SUMMARY AND HEURISTICS 1086

HEURISTICS 1086

NOMENCLATURE 1087

REFERENCES 1087

BIBLIOGRAPHY 1091

10 Process Safety and Pressure-Relieving Devices 1093

INTRODUCTION 1093

10.1 TYPES OF POSITIVE PRESSURE-RELIEVING DEVICES 1094

(See Manufacturers' Catalogs for Design Details) 1094

Pressure Relief Valve 1094

Pilot-Operated Safety Valves 1096

10.2 TYPES OF VALVES/RELIEF DEVICES 1096

Conventional Safety Relief Valve 1096

Balanced Safety Relief Valve 1097

Special Valves 1097

10.3 RUPTURE DISK 1098

EXAMPLE 10.1 1101

Hypothetical Vessel Design, Carbon Steel Grade A-285, Gr C 1101

10.4 DESIGN PRESSURE OF A VESSEL 1107

10.5 MATERIALS OF CONSTRUCTION 1107

Safety and Relief Valves; Pressure-Vacuum Relief Values 1107

10.6 RUPTURE DISKS 1108

GENERAL CODE REQUIREMENTS 1109

RELIEF MECHANISMS 1109

Reclosing Devices, Spring Loaded 1109

NON-RECLOSING PRESSURE-RELIEVING DEVICES 1110

PRESSURE SETTINGS AND DESIGN BASIS 1110

10.7 UNFIRED PRESSURE VESSELS ONLY, BUT NOT FIRED OR UNFIRED STEAM BOILERS 1110

EXTERNAL FIRE OR HEAT EXPOSURE ONLY AND PROCESS RELIEF 1112

10.8 RELIEVING CAPACITY OF COMBINATIONS OF SAFETY RELIEF VALVES AND RUPTURE DISKS OR NON-RECLOSURE DEVICES (REFERENCE ASME CODE, PAR. UG-127, U-132) 1113

Primary Relief 1113

Selected Portions of ASME Pressure Vessel Code, Quoted by Permission 1117

10.9 ESTABLISHING RELIEVING OR SET PRESSURES 1120

SAFETY AND SAFETY RELIEF VALVES FOR STEAM SERVICE 1120

10.10 SELECTION AND APPLICATION 1121

10.11 CAPACITY REQUIREMENTS EVALUATION FOR PROCESS OPERATION (NON-FIRE) 1121

INSTALLATION 1125

10.12 SELECTION FEATURES: SAFETY, SAFETY RELIEF VALVES, AND RUPTURE DISKS 1134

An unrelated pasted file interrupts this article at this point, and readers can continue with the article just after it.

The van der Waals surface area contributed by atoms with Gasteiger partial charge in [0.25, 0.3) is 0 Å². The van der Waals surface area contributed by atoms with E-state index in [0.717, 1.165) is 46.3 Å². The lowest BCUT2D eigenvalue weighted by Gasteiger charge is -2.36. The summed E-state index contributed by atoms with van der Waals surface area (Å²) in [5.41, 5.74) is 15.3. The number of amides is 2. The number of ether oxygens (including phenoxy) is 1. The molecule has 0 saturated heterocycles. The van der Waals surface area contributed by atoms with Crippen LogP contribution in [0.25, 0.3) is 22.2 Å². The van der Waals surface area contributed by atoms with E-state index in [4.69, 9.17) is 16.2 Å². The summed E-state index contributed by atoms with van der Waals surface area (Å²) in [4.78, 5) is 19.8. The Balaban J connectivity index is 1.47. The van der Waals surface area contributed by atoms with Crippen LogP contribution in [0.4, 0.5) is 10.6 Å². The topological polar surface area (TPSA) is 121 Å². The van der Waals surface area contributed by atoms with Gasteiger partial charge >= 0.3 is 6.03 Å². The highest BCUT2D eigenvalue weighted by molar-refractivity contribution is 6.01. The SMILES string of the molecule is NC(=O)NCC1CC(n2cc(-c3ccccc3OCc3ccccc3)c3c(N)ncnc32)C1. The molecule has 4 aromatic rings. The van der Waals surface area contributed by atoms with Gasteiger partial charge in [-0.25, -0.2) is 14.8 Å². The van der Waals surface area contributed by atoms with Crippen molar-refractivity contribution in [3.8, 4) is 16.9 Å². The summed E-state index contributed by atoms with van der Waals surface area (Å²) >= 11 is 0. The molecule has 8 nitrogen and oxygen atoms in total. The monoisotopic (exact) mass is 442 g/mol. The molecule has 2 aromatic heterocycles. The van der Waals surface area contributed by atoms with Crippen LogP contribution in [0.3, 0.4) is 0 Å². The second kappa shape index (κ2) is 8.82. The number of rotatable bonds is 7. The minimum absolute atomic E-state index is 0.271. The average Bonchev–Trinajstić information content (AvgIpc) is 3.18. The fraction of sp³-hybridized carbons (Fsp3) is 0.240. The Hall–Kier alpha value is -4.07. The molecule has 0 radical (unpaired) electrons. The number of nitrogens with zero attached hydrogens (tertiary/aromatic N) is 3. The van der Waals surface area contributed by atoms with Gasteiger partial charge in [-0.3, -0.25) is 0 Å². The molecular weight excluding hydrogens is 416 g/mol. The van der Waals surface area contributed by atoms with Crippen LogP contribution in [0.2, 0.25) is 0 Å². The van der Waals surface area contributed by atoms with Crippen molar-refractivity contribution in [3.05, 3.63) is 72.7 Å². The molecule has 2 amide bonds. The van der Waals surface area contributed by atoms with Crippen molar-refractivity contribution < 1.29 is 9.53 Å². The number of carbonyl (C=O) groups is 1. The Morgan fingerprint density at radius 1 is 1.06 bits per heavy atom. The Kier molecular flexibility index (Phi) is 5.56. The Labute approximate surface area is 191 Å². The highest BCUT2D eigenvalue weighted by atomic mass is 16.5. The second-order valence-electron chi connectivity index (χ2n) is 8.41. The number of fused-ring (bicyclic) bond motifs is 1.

10.13 CALCULATIONS OF RELIEVING AREAS: SAFETY AND RELIEF VALVES 1136

10.14 STANDARD PRESSURE RELIEF VALVES RELIEF AREA DISCHARGE OPENINGS 1136

10.15 SIZING SAFETY RELIEF TYPE DEVICES FOR REQUIRED FLOW AREA AT TIME OF RELIEF 1137

10.16 EFFECTS OF TWO-PHASE VAPOR-LIQUID MIXTURE ON RELIEF VALVE CAPACITY 1137

10.17 SIZING FOR GASES OR VAPORS OR LIQUIDS FOR CONVENTIONAL VALVES WITH CONSTANT BACKPRESSURE ONLY 1137

PROCEDURE 1141

ESTABLISH CRITICAL FLOW FOR GASES AND VAPORS 1141

EXAMPLE 10.2 1144

Flow through Sharp Edged Vent Orifice 1144

10.18 ORIFICE AREA CALCULATIONS 1144

10.19 SIZING VALVES FOR LIQUID RELIEF: PRESSURE RELIEF VALVES REQUIRING CAPACITY CERTIFICATION [5d] 1148

10.20 SIZING VALVES FOR LIQUID RELIEF: PRESSURE RELIEF VALVES NOT REQUIRING CAPACITY CERTIFICATION [5d] 1149

10.21 REACTION FORCES 1152

EXAMPLE 10.3 1154

SOLUTION 1154

EXAMPLE 10.4 1156

SOLUTION 1156

10.22 CALCULATIONS OF ORIFICE FLOW AREA USING PRESSURE-RELIEVING BALANCED BELLOWS VALVES, WITH VARIABLE OR CONSTANT BACK PRESSURE 1158

10.23 SIZING VALVES FOR LIQUID EXPANSION (HYDRAULIC EXPANSION OF LIQUID-FILLED SYSTEMS/EQUIPMENT/PIPING) 1163

10.24 SIZING VALVES FOR SUBCRITICAL FLOW: GAS OR VAPOR BUT NOT STEAM [5D] 1168

10.25 EMERGENCY PRESSURE RELIEF: FIRES AND EXPLOSIONS RUPTURE DISKS 1171

10.26 EXTERNAL FIRES 1171

10.27 SET PRESSURES FOR EXTERNAL FIRES 1171

10.28 HEAT ABSORBED 1172

THE SEVERE CASE 1172

10.29 SURFACE AREA EXPOSED TO FIRE 1173

10.30 RELIEF CAPACITY FOR FIRE EXPOSURE 1175

10.31 CODE REQUIREMENTS FOR EXTERNAL FIRE CONDITIONS 1175

10.32 DESIGN PROCEDURE 1175

EXAMPLE 10.5 1176

SOLUTION 1176

10.33 RUNAWAY REACTIONS: DIERS 1179

10.34 HAZARD EVALUATION IN THE CHEMICAL PROCESS INDUSTRIES 1180

10.35 HAZARD ASSESSMENT PROCEDURES 1181

10.36 EXOTHERMS 1182

10.37 ACCUMULATION 1182

10.38 THERMAL RUNAWAY CHEMICAL REACTION HAZARDS 1183

10.39 HEAT CONSUMED HEATING THE VESSEL. THE Phi-FACTOR 1183

10.40 ONSET TEMPERATURE 1185